Acemetacin: May increase the serum concentration of Penicillins. Monitor therapy

Alfentanil: CYP3A4 Inducers (Moderate) may decrease the serum concentration of Alfentanil. Management: If concomitant use of alfentanil and moderate CYP3A4 inducers is necessary, consider dosage increase of alfentanil until stable drug effects are achieved. Monitor patients for signs of opioid withdrawal. Consider therapy modification

Aminoglycosides: Penicillins may decrease the serum concentration of Aminoglycosides. Primarily associated with extended spectrum penicillins, and patients with renal dysfunction. Monitor therapy

Antihepaciviral Combination Products: CYP3A4 Inducers (Moderate) may decrease the serum concentration of Antihepaciviral Combination Products. Avoid combination

Apremilast: CYP3A4 Inducers (Moderate) may decrease the serum concentration of Apremilast. Monitor therapy

Aprepitant: CYP3A4 Inducers (Moderate) may decrease the serum concentration of Aprepitant. Monitor therapy

ARIPiprazole: CYP3A4 Inducers (Moderate) may decrease the serum concentration of ARIPiprazole. Monitor therapy

ARIPiprazole Lauroxil: CYP3A4 Inducers (Moderate) may decrease the serum concentration of ARIPiprazole Lauroxil. Monitor therapy

Asunaprevir: CYP3A4 Inducers (Moderate) may decrease the serum concentration of Asunaprevir. Avoid combination

Avanafil: CYP3A4 Inducers (Moderate) may decrease the serum concentration of Avanafil. Avoid combination

Avapritinib: CYP3A4 Inducers (Moderate) may decrease the serum concentration of Avapritinib. Avoid combination

Axitinib: CYP3A4 Inducers (Moderate) may decrease the serum concentration of Axitinib. Avoid combination

BCG (Intravesical): Antibiotics may diminish the therapeutic effect of BCG (Intravesical). Avoid combination

BCG Vaccine (Immunization): Antibiotics may diminish the therapeutic effect of BCG Vaccine (Immunization). Monitor therapy

Bedaquiline: CYP3A4 Inducers (Moderate) may decrease the serum concentration of Bedaquiline. Avoid combination

Benzhydrocodone: CYP3A4 Inducers (Moderate) may decrease the serum concentration of Benzhydrocodone. Specifically, the serum concentrations of hydrocodone may be reduced. Monitor therapy

Bortezomib: CYP3A4 Inducers (Moderate) may decrease the serum concentration of Bortezomib. Monitor therapy

Bosutinib: CYP3A4 Inducers (Moderate) may decrease the serum concentration of Bosutinib. Avoid combination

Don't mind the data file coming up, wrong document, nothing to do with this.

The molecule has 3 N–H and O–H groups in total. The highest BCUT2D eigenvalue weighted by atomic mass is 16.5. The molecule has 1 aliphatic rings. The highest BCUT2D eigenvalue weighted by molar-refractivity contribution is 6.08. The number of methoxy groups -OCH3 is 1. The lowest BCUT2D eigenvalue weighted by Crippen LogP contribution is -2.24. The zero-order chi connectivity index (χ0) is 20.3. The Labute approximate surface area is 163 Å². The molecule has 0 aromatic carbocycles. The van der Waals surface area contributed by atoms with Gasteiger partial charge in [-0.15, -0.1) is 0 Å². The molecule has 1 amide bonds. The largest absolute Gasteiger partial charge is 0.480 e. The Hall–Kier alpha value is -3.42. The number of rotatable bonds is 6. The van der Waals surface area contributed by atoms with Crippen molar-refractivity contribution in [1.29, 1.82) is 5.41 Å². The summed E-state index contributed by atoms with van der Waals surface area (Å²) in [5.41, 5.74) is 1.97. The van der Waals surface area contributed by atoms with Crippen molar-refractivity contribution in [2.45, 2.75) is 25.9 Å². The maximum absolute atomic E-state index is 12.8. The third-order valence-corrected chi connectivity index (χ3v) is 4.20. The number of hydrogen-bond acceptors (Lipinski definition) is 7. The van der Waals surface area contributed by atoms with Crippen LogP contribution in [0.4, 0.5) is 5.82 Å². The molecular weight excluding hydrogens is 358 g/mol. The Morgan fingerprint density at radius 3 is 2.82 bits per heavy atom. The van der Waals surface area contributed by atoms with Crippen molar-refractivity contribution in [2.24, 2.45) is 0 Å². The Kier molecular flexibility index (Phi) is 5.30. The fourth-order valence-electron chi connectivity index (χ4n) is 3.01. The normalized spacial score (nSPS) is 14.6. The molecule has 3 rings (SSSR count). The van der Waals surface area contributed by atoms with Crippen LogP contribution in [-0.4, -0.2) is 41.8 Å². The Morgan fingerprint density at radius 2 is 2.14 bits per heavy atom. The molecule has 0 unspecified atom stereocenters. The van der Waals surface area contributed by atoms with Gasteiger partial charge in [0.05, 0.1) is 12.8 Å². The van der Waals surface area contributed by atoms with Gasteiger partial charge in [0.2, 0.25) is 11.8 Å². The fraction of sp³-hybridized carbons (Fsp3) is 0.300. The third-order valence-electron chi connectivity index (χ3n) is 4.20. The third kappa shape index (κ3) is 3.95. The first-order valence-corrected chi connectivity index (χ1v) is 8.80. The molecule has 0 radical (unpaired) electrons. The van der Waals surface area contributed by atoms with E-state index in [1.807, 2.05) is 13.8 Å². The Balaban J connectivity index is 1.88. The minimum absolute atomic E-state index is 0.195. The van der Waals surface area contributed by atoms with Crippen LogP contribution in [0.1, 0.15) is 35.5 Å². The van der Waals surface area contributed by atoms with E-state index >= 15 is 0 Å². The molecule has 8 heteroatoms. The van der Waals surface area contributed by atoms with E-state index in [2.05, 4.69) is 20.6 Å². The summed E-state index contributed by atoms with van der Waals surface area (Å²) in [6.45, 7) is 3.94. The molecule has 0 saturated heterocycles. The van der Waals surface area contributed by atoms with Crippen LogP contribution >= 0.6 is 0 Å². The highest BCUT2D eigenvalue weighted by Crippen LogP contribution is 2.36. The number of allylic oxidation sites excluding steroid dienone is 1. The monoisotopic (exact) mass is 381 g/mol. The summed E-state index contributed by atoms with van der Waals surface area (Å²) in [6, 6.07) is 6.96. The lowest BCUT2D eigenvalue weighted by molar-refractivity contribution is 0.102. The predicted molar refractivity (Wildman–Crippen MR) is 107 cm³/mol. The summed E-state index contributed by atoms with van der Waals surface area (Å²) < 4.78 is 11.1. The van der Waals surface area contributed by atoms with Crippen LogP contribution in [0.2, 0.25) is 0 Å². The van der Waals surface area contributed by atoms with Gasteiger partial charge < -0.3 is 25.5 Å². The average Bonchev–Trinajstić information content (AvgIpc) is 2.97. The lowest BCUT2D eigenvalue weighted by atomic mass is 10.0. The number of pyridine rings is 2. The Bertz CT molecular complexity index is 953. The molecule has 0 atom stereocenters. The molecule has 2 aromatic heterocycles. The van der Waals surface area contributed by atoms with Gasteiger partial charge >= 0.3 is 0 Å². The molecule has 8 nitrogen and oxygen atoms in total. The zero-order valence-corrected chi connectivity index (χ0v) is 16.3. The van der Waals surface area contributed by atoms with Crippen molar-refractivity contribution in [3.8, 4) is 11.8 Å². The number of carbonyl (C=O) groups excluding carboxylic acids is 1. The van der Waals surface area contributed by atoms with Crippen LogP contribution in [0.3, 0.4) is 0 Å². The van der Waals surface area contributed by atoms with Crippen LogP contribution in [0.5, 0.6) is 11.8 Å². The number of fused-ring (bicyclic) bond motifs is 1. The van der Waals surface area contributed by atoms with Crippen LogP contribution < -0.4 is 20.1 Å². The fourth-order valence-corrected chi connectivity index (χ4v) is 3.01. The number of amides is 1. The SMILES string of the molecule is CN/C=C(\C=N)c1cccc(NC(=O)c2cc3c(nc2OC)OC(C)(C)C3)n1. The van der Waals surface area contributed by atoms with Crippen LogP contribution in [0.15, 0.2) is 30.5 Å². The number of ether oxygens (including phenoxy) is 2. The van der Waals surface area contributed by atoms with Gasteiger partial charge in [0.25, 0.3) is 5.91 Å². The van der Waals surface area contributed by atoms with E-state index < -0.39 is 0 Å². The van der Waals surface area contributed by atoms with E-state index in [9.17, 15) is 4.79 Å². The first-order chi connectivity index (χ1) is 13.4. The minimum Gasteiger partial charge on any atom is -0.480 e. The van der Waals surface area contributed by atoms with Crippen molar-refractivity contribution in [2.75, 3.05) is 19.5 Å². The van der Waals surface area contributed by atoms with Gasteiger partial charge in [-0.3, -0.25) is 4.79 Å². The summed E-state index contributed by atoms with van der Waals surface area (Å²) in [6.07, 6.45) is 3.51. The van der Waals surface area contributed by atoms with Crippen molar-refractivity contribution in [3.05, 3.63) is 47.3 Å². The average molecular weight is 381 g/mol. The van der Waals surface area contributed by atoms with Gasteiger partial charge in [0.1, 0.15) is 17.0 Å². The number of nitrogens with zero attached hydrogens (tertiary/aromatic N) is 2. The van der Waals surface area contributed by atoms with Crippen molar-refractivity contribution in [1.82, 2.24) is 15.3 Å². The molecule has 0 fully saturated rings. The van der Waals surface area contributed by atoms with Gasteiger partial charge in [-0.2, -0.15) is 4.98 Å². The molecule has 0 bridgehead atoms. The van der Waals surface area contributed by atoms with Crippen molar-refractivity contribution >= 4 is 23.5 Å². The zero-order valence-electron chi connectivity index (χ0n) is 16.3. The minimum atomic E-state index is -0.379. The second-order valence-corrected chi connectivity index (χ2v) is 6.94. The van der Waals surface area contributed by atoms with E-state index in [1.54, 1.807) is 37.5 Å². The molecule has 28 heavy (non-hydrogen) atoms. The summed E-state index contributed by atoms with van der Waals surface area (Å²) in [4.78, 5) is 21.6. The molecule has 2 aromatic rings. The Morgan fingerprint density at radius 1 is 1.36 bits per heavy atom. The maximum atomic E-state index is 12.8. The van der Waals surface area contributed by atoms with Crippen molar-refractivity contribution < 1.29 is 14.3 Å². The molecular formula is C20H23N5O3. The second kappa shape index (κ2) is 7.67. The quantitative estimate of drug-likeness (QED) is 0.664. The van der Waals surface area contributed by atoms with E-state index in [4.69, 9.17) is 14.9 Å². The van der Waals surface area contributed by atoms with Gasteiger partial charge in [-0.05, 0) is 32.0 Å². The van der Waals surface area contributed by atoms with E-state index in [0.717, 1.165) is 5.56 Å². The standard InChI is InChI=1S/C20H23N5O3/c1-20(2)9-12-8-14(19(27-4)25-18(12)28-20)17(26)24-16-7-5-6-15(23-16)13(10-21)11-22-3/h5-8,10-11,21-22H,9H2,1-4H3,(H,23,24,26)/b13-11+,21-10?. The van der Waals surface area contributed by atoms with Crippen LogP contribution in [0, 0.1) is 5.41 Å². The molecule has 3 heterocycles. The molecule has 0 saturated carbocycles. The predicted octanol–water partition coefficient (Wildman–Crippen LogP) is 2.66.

Brexpiprazole: CYP3A4 Inducers (Moderate) may decrease the serum concentration of Brexpiprazole. Monitor therapy

Brigatinib: CYP3A4 Inducers (Moderate) may decrease the serum concentration of Brigatinib. Management: Avoid concurrent use of brigatinib with moderate CYP3A4 inducers when possible. If combined, increase the daily dose of brigatinib in 30 mg increments after 7 days of treatment with the current brigatinib dose, up to maximum of twice the dose. Consider therapy modification

Cabozantinib: CYP3A4 Inducers (Moderate) may decrease the serum concentration of Cabozantinib. Monitor therapy

Capmatinib: CYP3A4 Inducers (Moderate) may decrease the serum concentration of Capmatinib. Avoid combination

Cholera Vaccine: Antibiotics may diminish the therapeutic effect of Cholera Vaccine. Management: Avoid cholera vaccine in patients receiving systemic antibiotics, and within 14 days following the use of oral or parenteral antibiotics. Avoid combination

Clarithromycin: CYP3A4 Inducers (Moderate) may increase serum concentrations of the active metabolite(s) of Clarithromycin. CYP3A4 Inducers (Moderate) may decrease the serum concentration of Clarithromycin. Management: Consider alternative antimicrobial therapy for patients receiving a CYP3A inducer. Drugs that enhance the metabolism of clarithromycin into 14-hydroxyclarithromycin may alter the clinical activity of clarithromycin and impair its efficacy. Consider therapy modification

CloZAPine: CYP3A4 Inducers (Moderate) may decrease the serum concentration of CloZAPine. Monitor therapy

Cobimetinib: CYP3A4 Inducers (Moderate) may decrease the serum concentration of Cobimetinib. Avoid combination

Codeine: CYP3A4 Inducers (Moderate) may decrease serum concentrations of the active metabolite(s) of Codeine. Monitor therapy

Copanlisib: CYP3A4 Inducers (Moderate) may decrease the serum concentration of Copanlisib. Monitor therapy

Crizotinib: CYP3A4 Inducers (Moderate) may decrease the serum concentration of Crizotinib. Monitor therapy

CycloSPORINE (Systemic): Nafcillin may increase the metabolism of CycloSPORINE (Systemic). Monitor therapy

CYP3A4 Substrates (High risk with Inducers): CYP3A4 Inducers (Moderate) may decrease the serum concentration of CYP3A4 Substrates (High risk with Inducers). Monitor therapy

Daclatasvir: CYP3A4 Inducers (Moderate) may decrease the serum concentration of Daclatasvir. Management: Increase the daclatasvir dose to 90 mg once daily if used with a moderate CYP3A4 inducer. Consider therapy modification

Dapsone (Systemic): CYP3A4 Inducers (Moderate) may decrease the serum concentration of Dapsone (Systemic). Monitor therapy

Dasabuvir: CYP3A4 Inducers (Moderate) may decrease the serum concentration of Dasabuvir. Avoid combination

Deflazacort: CYP3A4 Inducers (Moderate) may decrease serum concentrations of the active metabolite(s) of Deflazacort. Avoid combination

DexAMETHasone (Systemic): CYP3A4 Inducers (Moderate) may decrease the serum concentration of DexAMETHasone (Systemic). Monitor therapy

Dichlorphenamide: Penicillins may enhance the hypokalemic effect of Dichlorphenamide. Monitor therapy

Doravirine: CYP3A4 Inducers (Moderate) may decrease the serum concentration of Doravirine. Monitor therapy

Elbasvir: CYP3A4 Inducers (Moderate) may decrease the serum concentration of Elbasvir. Avoid combination